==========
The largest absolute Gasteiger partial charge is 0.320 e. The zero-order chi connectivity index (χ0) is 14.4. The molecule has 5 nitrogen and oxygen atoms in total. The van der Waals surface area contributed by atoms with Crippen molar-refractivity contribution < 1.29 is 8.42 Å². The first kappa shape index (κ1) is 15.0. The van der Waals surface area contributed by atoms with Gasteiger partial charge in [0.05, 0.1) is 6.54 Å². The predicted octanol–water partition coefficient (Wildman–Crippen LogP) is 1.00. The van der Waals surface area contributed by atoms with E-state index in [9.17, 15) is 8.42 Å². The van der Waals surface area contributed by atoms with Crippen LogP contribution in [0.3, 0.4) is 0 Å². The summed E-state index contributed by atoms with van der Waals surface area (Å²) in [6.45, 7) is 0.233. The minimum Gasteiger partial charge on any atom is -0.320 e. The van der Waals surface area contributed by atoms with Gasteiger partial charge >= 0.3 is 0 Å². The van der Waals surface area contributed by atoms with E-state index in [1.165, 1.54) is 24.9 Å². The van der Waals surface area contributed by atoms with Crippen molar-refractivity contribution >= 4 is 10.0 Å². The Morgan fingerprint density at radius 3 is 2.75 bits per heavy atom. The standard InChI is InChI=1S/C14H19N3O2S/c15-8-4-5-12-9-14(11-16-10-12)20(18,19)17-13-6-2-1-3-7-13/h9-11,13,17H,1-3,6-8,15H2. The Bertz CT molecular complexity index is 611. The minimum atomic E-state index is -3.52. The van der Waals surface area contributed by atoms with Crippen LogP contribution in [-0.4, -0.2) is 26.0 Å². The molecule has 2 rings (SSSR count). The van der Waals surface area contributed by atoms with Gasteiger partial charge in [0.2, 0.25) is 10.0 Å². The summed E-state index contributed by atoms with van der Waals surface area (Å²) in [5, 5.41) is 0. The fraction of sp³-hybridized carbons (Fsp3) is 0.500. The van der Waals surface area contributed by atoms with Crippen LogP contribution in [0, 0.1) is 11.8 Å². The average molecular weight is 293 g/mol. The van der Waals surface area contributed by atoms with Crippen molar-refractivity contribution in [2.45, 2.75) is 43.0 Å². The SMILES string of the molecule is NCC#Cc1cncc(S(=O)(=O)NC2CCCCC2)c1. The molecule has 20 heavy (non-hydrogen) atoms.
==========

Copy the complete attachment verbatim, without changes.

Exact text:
The largest absolute Gasteiger partial charge is 0.320 e. The zero-order chi connectivity index (χ0) is 14.4. The molecule has 5 nitrogen and oxygen atoms in total. The van der Waals surface area contributed by atoms with Crippen molar-refractivity contribution < 1.29 is 8.42 Å². The first kappa shape index (κ1) is 15.0. The van der Waals surface area contributed by atoms with Gasteiger partial charge in [0.05, 0.1) is 6.54 Å². The predicted octanol–water partition coefficient (Wildman–Crippen LogP) is 1.00. The van der Waals surface area contributed by atoms with E-state index in [9.17, 15) is 8.42 Å². The van der Waals surface area contributed by atoms with Crippen LogP contribution in [0.3, 0.4) is 0 Å². The summed E-state index contributed by atoms with van der Waals surface area (Å²) in [6.45, 7) is 0.233. The minimum Gasteiger partial charge on any atom is -0.320 e. The van der Waals surface area contributed by atoms with Gasteiger partial charge >= 0.3 is 0 Å². The van der Waals surface area contributed by atoms with E-state index in [1.165, 1.54) is 24.9 Å². The van der Waals surface area contributed by atoms with Crippen molar-refractivity contribution >= 4 is 10.0 Å². The Morgan fingerprint density at radius 3 is 2.75 bits per heavy atom. The standard InChI is InChI=1S/C14H19N3O2S/c15-8-4-5-12-9-14(11-16-10-12)20(18,19)17-13-6-2-1-3-7-13/h9-11,13,17H,1-3,6-8,15H2. The Bertz CT molecular complexity index is 611. The minimum atomic E-state index is -3.52. The van der Waals surface area contributed by atoms with Crippen LogP contribution in [-0.4, -0.2) is 26.0 Å². The molecule has 2 rings (SSSR count). The van der Waals surface area contributed by atoms with Gasteiger partial charge in [0.2, 0.25) is 10.0 Å². The summed E-state index contributed by atoms with van der Waals surface area (Å²) in [5, 5.41) is 0. The fraction of sp³-hybridized carbons (Fsp3) is 0.500. The van der Waals surface area contributed by atoms with Crippen LogP contribution in [0, 0.1) is 11.8 Å². The average molecular weight is 293 g/mol. The van der Waals surface area contributed by atoms with Crippen molar-refractivity contribution in [2.45, 2.75) is 43.0 Å². The SMILES string of the molecule is NCC#Cc1cncc(S(=O)(=O)NC2CCCCC2)c1. The molecule has 20 heavy (non-hydrogen) atoms.